North
A10
6
Q10754
East
QJ
Q
J9863
W
N
E
S
P
P
1
1
2
4
P
P
X
P
P
P

With one fewer dummy entry, holding onto all your clubs isn't so important. Partner figures to have a club honor. If so, keeping 4 clubs will be sufficient.

If there a reason to retain an extra heart? Possibly. Suppose you discard a heart, and declarer's hand is Q9xxx 1098 AJx Ax. Declarer will cross to his ace of clubs, dropping partner's king. When that happens, declarer can ruff his last heart, taking out your last heart, and exit with a diamond. Partner can't overtake, since that would set up declarer's jack. You would be forced to win the trick, and you would be end-played.

Can it be necessary to hold onto all your clubs? Only if declarer started with AKx of clubs. That would make partner's hand look like Kxx xxx KJxxxxx --. Partner might have bid differently with that hand. The endplay danger looks greater.

You choose to discard a heart. Declarer leads a club to his ace, dropping partner's king. Declarer now ruffs a heart, and leads a diamond off dummy. You play the queen and pray. You breathe a big sigh of relief when partner is able to overtake and cash the jack of diamonds for the setting trick. The full hand is:

West
K93
753
KJ10972
K
North
AJ107
62
64
Q10754
East
8
AKQJ4
Q3
J9863
South
Q6542
1098
A85
A2
W
N
E
S
P
P
1
1
2
4
P
P
X
P
P
P
D
4X South
NS: 0 EW: 0
7
2
K
8
2
0
1
A
9
5
6
2
0
2
3
A
2
4
3
1
2
Q
3
7
8
3
2
2
2
9
J
4
1
3
2
A
J
4
K
1
4
2
4
3
A
K
3
5
2
10
3
10
Q
1
6
2
6
Q
5
K
0
6
3
J
10

How was declarer's line of play?

West
K93
753
KJ10972
K
North
AJ107
62
64
Q10754
East
8
AKQJ4
Q3
J9863
South
Q6542
1098
A85
A2
W
N
E
S
P
P
1
1
2
4
P
P
X
P
P
P
D
4X South
NS: 0 EW: 0
7
2
K
8
2
0
1
A
9
5
6
2
0
2
3
A
2
4
3
1
2
Q
3
7
8
3
2
2
2
9
J
4
1
3
2
A
J
4
K
1
4
2
4
3
A
K
3
5
2
10
3
10
Q
1
6
2
6
Q
5
K
0
6
3
J
10

It looks okay. Declarer was pretty sure from the bidding that West had the king of spades, so it looked right to simply draw trump and guess the clubs for down 1. When the king of clubs unexpectedly fell, declarer took his best shot to make the hand.

How was the N-S auction?

West
K93
753
KJ10972
K
North
AJ107
62
64
Q10754
East
8
AKQJ4
Q3
J9863
South
Q6542
1098
A85
A2
W
N
E
S
P
P
1
1
2
4
P
P
X
P
P
P
D
4X South
NS: 0 EW: 0
7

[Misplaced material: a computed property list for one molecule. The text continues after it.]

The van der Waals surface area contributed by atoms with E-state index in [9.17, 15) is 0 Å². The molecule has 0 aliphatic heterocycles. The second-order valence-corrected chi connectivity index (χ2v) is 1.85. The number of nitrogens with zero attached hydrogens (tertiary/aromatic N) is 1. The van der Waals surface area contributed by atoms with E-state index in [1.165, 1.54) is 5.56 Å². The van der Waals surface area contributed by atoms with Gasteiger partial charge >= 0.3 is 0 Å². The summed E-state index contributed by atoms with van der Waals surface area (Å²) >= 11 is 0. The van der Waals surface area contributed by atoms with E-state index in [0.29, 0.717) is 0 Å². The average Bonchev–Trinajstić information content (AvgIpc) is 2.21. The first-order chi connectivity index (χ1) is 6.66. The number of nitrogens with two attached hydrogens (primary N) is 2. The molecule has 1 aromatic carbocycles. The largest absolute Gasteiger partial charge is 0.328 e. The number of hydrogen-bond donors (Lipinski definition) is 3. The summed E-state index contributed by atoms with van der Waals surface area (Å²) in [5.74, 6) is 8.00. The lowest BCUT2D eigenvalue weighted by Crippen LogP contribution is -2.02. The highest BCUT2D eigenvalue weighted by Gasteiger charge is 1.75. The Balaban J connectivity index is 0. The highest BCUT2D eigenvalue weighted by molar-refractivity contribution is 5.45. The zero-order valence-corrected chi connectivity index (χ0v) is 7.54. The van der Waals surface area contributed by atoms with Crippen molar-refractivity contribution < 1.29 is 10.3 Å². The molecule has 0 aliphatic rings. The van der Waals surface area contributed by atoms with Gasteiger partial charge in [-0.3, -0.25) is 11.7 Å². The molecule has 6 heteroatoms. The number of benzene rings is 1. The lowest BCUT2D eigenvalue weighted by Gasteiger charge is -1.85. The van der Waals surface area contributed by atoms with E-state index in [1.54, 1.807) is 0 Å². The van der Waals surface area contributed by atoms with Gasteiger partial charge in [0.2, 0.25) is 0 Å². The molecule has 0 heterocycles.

2
K
8
2
0
1
A
9
5
6
2
0
2
3
A
2
4
3
1
2
Q
3
7
8
3
2
2
2
9
J
4
1
3
2
A
J
4
K
1
4
2
4
3
A
K
3
5
2
10
3
10
Q
1
6
2
6
Q
5
K
0
6
3
J
10

Some would not overcall on the South hand. The overcall doesn't take up any space, South doesn't particularly want a spade lead, and N-S are probably outgunned. Still, spades outrank hearts, and overcalling may be the difference between getting a plus score or a minus score if this is a part-score hand.

North has a tough problem. He could bid only 3, but he knows that if he does that he will likely be facing a 4 call at his next turn and then he won't know what to do. North judged it better to put the pressure on with an immediate 4 call. Maybe 4 will make. Maybe 4 is a make, and 4 is a decent sacrifice. Maybe E-W will do the wrong thing. There are several ways 4 can win.

How about West's auction?

West
K93
753
KJ10972
K
North
AJ107
62
64
Q10754
East
8
AKQJ4
Q3
J9863
South
Q6542
1098
A85
A2
W
N
E
S
P
P
1
1
2
4
P
P
X
P
P
P
D
4X South
NS: 0 EW: 0
7
2
K
8
2
0
1
A
9
5
6
2
0
2
3
A
2
4
3
1
2
Q
3
7
8
3
2
2
2
9
J
4
1
3
2
A
J
4
K
1
4
2
4
3
A
K
3
5
2
10
3
10
Q
1
6
2
6
Q
5
K
0
6
3
J
10

West's hand simply isn't worth opening. You have to draw the line somewhere, and West's hand is below that line. Opening 3 doesn't feel right. West does have available a 2 opener, which shows a "good" 3 bid -- just under a minimal 1 opening. The problem is that West does have 3-card support for both majors, and an opening preempt might lose a vulnerable game.

The 2 call limit+ raise looks about right. If West had a fit-showing jump available that would be reasonable, but E-W do not play that.

The final double looks percentage. West has a fair amount of defense, including his Kxx of spades which figures to be worth a trick. Sure, 4 might make, but it probably won't and could go down 2. In addition maybe 4 is a make, in which case West has a score to protect.

A fundamental defensive principle is: Keep winners, discard losers. The key is to determine what is a winner and what is a loser. East failed to determine that his fifth club wasn't a winner, and had a nervous moment when he might have been in with the queen of diamonds and forced to lead a club. Since declarer had only one remaining trump in dummy, East's heart was potentially a true winner.